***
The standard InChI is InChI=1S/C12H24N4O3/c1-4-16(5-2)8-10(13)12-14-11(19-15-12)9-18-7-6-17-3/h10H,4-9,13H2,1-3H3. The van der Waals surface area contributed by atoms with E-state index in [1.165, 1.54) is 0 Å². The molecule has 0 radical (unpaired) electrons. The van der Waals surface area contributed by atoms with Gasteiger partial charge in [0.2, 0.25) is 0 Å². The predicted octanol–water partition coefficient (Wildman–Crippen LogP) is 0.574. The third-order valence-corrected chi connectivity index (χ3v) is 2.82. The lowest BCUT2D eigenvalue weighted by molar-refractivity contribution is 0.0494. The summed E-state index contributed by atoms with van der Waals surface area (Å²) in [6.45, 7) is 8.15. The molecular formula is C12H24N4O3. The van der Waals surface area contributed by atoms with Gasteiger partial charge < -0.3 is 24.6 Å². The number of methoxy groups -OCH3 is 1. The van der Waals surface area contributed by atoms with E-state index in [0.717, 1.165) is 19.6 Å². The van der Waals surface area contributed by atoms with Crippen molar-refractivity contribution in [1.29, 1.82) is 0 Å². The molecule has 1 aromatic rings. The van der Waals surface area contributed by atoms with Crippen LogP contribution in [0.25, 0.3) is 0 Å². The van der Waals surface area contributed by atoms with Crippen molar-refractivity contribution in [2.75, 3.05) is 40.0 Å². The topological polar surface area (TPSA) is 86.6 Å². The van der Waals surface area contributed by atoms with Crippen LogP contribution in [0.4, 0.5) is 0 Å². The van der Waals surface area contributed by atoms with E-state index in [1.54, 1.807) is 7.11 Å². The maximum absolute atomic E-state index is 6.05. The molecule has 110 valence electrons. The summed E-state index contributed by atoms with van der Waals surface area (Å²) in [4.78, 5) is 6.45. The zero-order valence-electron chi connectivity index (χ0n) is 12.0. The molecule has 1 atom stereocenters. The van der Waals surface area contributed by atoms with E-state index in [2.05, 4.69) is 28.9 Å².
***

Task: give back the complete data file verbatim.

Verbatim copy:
The standard InChI is InChI=1S/C12H24N4O3/c1-4-16(5-2)8-10(13)12-14-11(19-15-12)9-18-7-6-17-3/h10H,4-9,13H2,1-3H3. The van der Waals surface area contributed by atoms with E-state index in [1.165, 1.54) is 0 Å². The molecule has 0 radical (unpaired) electrons. The van der Waals surface area contributed by atoms with Gasteiger partial charge in [0.2, 0.25) is 0 Å². The predicted octanol–water partition coefficient (Wildman–Crippen LogP) is 0.574. The third-order valence-corrected chi connectivity index (χ3v) is 2.82. The lowest BCUT2D eigenvalue weighted by molar-refractivity contribution is 0.0494. The summed E-state index contributed by atoms with van der Waals surface area (Å²) in [6.45, 7) is 8.15. The molecular formula is C12H24N4O3. The van der Waals surface area contributed by atoms with Gasteiger partial charge < -0.3 is 24.6 Å². The number of methoxy groups -OCH3 is 1. The van der Waals surface area contributed by atoms with E-state index in [0.717, 1.165) is 19.6 Å². The van der Waals surface area contributed by atoms with Crippen molar-refractivity contribution in [1.29, 1.82) is 0 Å². The molecule has 1 aromatic rings. The van der Waals surface area contributed by atoms with Crippen LogP contribution in [0.25, 0.3) is 0 Å². The van der Waals surface area contributed by atoms with Crippen molar-refractivity contribution in [2.75, 3.05) is 40.0 Å². The topological polar surface area (TPSA) is 86.6 Å². The van der Waals surface area contributed by atoms with Crippen LogP contribution in [0.4, 0.5) is 0 Å². The van der Waals surface area contributed by atoms with E-state index in [1.54, 1.807) is 7.11 Å². The maximum absolute atomic E-state index is 6.05. The molecule has 110 valence electrons. The summed E-state index contributed by atoms with van der Waals surface area (Å²) in [4.78, 5) is 6.45. The zero-order valence-electron chi connectivity index (χ0n) is 12.0. The molecule has 1 atom stereocenters. The van der Waals surface area contributed by atoms with E-state index in [2.05, 4.69) is 28.9 Å².